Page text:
Autologous vs. allogenic mesenchymal progenitor cells for the reconstruction of critical sized segmental tibial bone defects in aged sheep

Institute of Health & Biomedical Innovation, Queensland University of Technology, Brisbane, Queensland, Australia
Acta biomaterialia (Impact Factor: 6.03). 04/2013; 9(8). DOI: 10.1016/j.actbio.2013.04.035
Source: PubMed


Mesenchymal progenitor cells (MPCs) represent an attractive cell population for bone tissue engineering. Their special immunological characteristics suggest that MPCs may be used in an allogenic application. The objective of this study was to compare the regenerative potential of autologous vs. allogenic MPCs in an ovine critical-sized segmental defect model. Ovine MPCs were isolated from bone marrow aspirates, expanded and cultured with osteogenic media for two weeks before implantation. Autologous and allogenic transplantation was performed by using the cell-seeded scaffolds, unloaded scaffolds and the application of autologous bone grafts served as control groups (n=6). Bone healing was assessed twelve weeks after surgery by radiology, micro computed tomography, biomechanical testing and histology. Radiology, biomechanical testing and histology revealed no significant difference in bone formation between the autologous and allogenic group. Both cell groups showed more bone formation than the scaffold alone, whereas the biomechanical data showed no significant differences between the cell-groups and the unloaded scaffolds. The results of the study suggest that scaffold based bone tissue engineering using allogenic cells offers the potential for an off the shelf product. Therefore, the results of this study serve as an important baseline for the translation of the assessed concepts into clinical application.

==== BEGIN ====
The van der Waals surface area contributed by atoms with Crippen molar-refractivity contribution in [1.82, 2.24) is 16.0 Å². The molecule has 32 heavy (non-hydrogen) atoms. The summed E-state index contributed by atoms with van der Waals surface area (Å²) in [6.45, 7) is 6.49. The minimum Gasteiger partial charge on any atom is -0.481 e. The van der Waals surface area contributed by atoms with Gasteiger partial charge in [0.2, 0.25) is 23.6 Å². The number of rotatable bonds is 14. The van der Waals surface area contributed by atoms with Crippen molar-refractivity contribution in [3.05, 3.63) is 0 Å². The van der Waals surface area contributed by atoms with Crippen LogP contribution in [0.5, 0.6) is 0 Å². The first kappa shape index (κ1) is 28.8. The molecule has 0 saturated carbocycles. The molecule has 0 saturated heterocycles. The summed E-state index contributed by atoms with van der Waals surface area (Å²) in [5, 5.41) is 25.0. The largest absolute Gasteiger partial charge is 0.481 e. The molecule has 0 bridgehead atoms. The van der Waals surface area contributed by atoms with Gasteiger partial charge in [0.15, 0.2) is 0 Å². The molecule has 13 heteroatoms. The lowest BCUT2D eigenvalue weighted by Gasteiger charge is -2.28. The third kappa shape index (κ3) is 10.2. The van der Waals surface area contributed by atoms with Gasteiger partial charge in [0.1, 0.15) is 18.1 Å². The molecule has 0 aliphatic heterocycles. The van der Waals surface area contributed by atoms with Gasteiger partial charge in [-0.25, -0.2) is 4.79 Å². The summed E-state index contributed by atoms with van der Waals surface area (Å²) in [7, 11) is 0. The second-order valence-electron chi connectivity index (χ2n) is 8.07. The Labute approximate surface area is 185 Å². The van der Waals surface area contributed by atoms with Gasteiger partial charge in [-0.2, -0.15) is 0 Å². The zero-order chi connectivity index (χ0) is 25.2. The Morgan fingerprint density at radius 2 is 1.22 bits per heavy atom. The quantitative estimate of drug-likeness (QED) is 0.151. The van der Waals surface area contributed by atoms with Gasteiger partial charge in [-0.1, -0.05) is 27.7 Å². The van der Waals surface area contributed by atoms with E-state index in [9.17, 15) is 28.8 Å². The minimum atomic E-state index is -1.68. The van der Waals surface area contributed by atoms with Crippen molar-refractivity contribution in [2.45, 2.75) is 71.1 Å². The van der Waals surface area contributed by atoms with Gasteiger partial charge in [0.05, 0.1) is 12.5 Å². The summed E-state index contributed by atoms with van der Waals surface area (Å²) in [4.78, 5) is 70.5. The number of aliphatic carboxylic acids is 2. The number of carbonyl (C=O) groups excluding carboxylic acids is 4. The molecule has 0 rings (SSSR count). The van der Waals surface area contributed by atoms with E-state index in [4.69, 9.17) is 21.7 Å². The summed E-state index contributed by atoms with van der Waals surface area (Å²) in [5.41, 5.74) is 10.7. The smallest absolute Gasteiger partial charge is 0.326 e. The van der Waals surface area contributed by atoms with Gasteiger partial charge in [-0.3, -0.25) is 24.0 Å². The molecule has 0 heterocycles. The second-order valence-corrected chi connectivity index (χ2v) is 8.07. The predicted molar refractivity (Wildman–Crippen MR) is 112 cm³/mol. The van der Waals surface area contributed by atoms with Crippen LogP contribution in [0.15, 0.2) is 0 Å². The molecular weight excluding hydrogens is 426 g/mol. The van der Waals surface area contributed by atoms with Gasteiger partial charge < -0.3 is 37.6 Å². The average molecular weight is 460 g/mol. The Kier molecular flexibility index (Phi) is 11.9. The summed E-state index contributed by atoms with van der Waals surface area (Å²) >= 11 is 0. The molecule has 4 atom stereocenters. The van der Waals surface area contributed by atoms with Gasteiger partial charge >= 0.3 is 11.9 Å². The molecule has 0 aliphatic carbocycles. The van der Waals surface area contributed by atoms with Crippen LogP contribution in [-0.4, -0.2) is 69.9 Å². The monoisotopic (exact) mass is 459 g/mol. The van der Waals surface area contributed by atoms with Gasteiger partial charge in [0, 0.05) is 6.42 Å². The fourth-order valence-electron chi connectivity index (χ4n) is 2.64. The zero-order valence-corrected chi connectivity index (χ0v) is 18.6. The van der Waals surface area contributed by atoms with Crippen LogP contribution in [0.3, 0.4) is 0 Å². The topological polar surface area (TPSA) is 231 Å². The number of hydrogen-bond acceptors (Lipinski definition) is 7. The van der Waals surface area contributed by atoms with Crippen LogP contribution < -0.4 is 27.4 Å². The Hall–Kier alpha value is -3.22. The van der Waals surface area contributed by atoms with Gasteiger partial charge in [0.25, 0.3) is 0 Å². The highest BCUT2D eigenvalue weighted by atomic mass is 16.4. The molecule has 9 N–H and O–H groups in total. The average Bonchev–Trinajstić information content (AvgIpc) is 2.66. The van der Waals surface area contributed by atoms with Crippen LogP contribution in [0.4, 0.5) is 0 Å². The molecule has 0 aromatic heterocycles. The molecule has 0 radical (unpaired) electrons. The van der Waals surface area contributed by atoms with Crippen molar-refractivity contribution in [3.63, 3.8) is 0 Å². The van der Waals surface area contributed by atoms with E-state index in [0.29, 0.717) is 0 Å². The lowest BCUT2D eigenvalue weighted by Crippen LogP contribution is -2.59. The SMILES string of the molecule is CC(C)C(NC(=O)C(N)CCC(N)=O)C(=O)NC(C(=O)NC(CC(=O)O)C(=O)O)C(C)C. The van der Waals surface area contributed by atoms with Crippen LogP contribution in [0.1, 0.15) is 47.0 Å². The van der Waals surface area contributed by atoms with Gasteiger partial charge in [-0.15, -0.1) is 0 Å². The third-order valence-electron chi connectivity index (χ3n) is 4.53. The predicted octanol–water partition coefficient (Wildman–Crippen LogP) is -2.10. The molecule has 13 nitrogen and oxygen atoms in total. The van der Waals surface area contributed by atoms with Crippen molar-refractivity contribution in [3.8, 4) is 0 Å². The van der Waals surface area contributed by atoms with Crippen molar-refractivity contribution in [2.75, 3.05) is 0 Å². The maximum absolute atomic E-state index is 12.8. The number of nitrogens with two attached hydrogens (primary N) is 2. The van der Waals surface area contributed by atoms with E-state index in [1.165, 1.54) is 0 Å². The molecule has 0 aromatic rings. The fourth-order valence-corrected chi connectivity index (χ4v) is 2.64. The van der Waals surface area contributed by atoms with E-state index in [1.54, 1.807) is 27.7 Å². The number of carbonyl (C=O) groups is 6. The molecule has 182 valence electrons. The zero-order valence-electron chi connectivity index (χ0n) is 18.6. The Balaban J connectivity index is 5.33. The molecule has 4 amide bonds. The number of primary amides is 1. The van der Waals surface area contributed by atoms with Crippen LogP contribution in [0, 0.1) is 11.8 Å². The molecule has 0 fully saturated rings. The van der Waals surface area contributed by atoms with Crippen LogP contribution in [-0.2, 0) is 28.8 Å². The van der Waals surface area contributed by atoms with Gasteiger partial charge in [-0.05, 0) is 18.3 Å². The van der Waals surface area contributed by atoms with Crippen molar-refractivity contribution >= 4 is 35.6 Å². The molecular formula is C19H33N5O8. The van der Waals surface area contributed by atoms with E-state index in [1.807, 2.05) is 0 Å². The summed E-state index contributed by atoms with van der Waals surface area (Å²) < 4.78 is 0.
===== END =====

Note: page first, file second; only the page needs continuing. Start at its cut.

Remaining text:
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Available from: Johannes Christian Reichert, Jan 18, 2014
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